That first, name-dropping claim, though, needs to be supplemented by a second, more substantive claim. Let me, briefly, put it this way: the re-description I have given above of what I take to be Einstein’s Spinozan ideas (on the basis of the limited evidence Dawkins supplies), provides a definition for ‘God’ that is certainly in the same ballpark as some mainstream, traditional ideas about God from the heartlands of Judaism, Christianity and Islam. Einsteinian religion and at least one major strand of Jewish, Christian and Islamic thought about God do not stand on opposite sides of a great gulf – and many Christian theologians in the past and in the present are more Einsteinian than they are ‘supernaturalist’.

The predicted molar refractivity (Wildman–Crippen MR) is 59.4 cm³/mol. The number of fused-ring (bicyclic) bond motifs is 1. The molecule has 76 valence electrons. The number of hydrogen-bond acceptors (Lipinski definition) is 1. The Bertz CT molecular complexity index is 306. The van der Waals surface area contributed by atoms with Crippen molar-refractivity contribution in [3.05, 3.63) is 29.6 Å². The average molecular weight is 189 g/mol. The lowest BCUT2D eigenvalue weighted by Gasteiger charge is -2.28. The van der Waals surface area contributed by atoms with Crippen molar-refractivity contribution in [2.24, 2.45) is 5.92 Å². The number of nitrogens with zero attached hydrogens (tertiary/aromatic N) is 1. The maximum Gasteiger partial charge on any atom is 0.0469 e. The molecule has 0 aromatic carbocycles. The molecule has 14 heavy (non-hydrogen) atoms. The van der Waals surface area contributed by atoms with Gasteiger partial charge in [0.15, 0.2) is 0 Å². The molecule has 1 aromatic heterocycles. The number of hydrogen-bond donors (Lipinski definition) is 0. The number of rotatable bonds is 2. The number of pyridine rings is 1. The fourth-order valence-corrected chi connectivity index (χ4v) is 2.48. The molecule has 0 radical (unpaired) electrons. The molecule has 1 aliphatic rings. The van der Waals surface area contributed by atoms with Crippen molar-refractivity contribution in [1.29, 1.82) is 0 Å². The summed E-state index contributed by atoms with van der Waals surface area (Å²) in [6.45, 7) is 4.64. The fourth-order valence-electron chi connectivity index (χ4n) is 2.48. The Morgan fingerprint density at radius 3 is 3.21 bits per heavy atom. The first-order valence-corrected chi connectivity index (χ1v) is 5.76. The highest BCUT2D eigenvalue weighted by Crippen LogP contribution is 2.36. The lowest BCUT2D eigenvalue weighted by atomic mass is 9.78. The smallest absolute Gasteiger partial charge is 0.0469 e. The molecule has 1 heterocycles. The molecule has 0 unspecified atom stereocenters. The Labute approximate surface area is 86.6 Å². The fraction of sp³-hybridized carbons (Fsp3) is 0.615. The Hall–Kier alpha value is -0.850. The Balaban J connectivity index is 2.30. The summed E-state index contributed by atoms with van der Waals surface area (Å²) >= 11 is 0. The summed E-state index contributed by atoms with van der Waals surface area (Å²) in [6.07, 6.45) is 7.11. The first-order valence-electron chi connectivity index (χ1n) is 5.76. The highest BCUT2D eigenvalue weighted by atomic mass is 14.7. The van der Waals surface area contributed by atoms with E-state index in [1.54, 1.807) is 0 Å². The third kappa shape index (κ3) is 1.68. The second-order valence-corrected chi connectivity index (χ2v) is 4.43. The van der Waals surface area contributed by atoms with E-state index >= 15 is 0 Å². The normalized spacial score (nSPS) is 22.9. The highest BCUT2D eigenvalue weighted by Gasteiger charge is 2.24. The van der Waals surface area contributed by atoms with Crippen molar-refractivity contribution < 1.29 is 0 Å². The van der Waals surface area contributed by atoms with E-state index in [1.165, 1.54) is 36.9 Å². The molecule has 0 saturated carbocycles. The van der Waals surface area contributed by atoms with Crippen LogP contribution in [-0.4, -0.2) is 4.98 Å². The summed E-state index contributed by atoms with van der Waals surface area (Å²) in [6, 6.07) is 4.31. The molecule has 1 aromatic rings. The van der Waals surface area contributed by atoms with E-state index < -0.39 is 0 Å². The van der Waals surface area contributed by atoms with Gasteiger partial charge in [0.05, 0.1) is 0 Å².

Useful further reading:
Richard Mason, Spinoza’s God: A Philosophical Study (Cambridge: CUP, 1999)
David B. Burrell, Knowing the unknowable God: Ibn-Sina, Maimonides, Aquinas (Notre Dame: University of Notre Dame Press, 1986)

[Edit: I should make it clear that I’m not investing much in the accuracy of my guesses about Einstein. I may well be wrong, and other evidence may show that he the words Dawkins quotes are misleading, or that Einstein interpreted Spinoza in a more straightforwardly atheist way than I think is sustainable. My musings about Einstein are simply a hook on which to hang a sketch of an important theological tradition that is not well captured by Dawkins’ description of ‘supernaturalism’.]

The supernaturalist God

Ch.1, §1: ‘Deserved Respect’ (pp.31–41), continued

What is Dawkins’ target? Later on, he will say (p.57):

I am attacking God, all gods, anything and everything supernatural, wherever and whenever they have been invented.